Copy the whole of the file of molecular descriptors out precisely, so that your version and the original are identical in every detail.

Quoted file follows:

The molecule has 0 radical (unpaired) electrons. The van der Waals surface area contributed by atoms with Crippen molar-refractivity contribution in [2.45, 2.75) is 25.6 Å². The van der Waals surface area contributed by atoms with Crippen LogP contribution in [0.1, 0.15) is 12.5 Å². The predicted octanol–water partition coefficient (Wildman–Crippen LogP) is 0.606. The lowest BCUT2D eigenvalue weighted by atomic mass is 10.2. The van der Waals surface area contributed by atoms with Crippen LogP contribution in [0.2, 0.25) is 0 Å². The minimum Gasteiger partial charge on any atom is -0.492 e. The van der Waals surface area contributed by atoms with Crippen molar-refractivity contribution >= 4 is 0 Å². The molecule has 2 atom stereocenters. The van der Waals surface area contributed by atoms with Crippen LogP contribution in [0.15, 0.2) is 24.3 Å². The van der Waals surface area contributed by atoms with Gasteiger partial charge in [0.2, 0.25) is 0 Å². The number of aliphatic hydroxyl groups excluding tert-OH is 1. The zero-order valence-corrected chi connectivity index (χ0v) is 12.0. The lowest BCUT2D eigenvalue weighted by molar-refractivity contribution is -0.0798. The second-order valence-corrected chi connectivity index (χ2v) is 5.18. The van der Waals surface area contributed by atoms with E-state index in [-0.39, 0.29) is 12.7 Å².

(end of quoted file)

The molecule has 0 radical (unpaired) electrons. The van der Waals surface area contributed by atoms with Crippen molar-refractivity contribution in [2.45, 2.75) is 25.6 Å². The van der Waals surface area contributed by atoms with Crippen LogP contribution in [0.1, 0.15) is 12.5 Å². The predicted octanol–water partition coefficient (Wildman–Crippen LogP) is 0.606. The lowest BCUT2D eigenvalue weighted by atomic mass is 10.2. The van der Waals surface area contributed by atoms with Crippen LogP contribution in [0.2, 0.25) is 0 Å². The minimum Gasteiger partial charge on any atom is -0.492 e. The van der Waals surface area contributed by atoms with Crippen molar-refractivity contribution >= 4 is 0 Å². The molecule has 2 atom stereocenters. The van der Waals surface area contributed by atoms with Crippen LogP contribution in [0.15, 0.2) is 24.3 Å². The van der Waals surface area contributed by atoms with Gasteiger partial charge in [0.2, 0.25) is 0 Å². The number of aliphatic hydroxyl groups excluding tert-OH is 1. The zero-order valence-corrected chi connectivity index (χ0v) is 12.0. The lowest BCUT2D eigenvalue weighted by molar-refractivity contribution is -0.0798. The second-order valence-corrected chi connectivity index (χ2v) is 5.18. The van der Waals surface area contributed by atoms with E-state index in [-0.39, 0.29) is 12.7 Å².